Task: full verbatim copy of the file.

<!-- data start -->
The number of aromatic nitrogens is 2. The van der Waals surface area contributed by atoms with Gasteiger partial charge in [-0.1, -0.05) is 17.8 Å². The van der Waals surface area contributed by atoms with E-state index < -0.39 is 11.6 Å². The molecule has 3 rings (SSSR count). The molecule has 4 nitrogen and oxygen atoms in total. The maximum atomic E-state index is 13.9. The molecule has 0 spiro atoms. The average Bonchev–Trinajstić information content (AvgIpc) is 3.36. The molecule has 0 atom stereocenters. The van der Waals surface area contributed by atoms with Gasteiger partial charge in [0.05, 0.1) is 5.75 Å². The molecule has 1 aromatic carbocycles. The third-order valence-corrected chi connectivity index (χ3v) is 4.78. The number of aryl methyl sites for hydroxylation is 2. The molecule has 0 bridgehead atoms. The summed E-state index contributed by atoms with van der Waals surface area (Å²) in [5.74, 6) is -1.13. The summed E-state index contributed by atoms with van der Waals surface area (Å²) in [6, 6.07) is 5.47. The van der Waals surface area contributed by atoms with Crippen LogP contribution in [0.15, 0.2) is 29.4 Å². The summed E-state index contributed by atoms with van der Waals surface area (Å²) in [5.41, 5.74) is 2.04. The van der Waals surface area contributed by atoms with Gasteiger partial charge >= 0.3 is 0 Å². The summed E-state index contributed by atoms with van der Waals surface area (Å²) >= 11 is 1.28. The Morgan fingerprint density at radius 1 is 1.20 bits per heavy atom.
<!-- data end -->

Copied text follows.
The number of aromatic nitrogens is 2. The van der Waals surface area contributed by atoms with Gasteiger partial charge in [-0.1, -0.05) is 17.8 Å². The van der Waals surface area contributed by atoms with E-state index < -0.39 is 11.6 Å². The molecule has 3 rings (SSSR count). The molecule has 4 nitrogen and oxygen atoms in total. The maximum atomic E-state index is 13.9. The molecule has 0 spiro atoms. The average Bonchev–Trinajstić information content (AvgIpc) is 3.36. The molecule has 0 atom stereocenters. The van der Waals surface area contributed by atoms with Gasteiger partial charge in [0.05, 0.1) is 5.75 Å². The molecule has 1 aromatic carbocycles. The third-order valence-corrected chi connectivity index (χ3v) is 4.78. The number of aryl methyl sites for hydroxylation is 2. The molecule has 0 bridgehead atoms. The summed E-state index contributed by atoms with van der Waals surface area (Å²) in [5.74, 6) is -1.13. The summed E-state index contributed by atoms with van der Waals surface area (Å²) in [6, 6.07) is 5.47. The van der Waals surface area contributed by atoms with Crippen LogP contribution in [0.15, 0.2) is 29.4 Å². The summed E-state index contributed by atoms with van der Waals surface area (Å²) in [5.41, 5.74) is 2.04. The van der Waals surface area contributed by atoms with Gasteiger partial charge >= 0.3 is 0 Å². The summed E-state index contributed by atoms with van der Waals surface area (Å²) >= 11 is 1.28. The Morgan fingerprint density at radius 1 is 1.20 bits per heavy atom.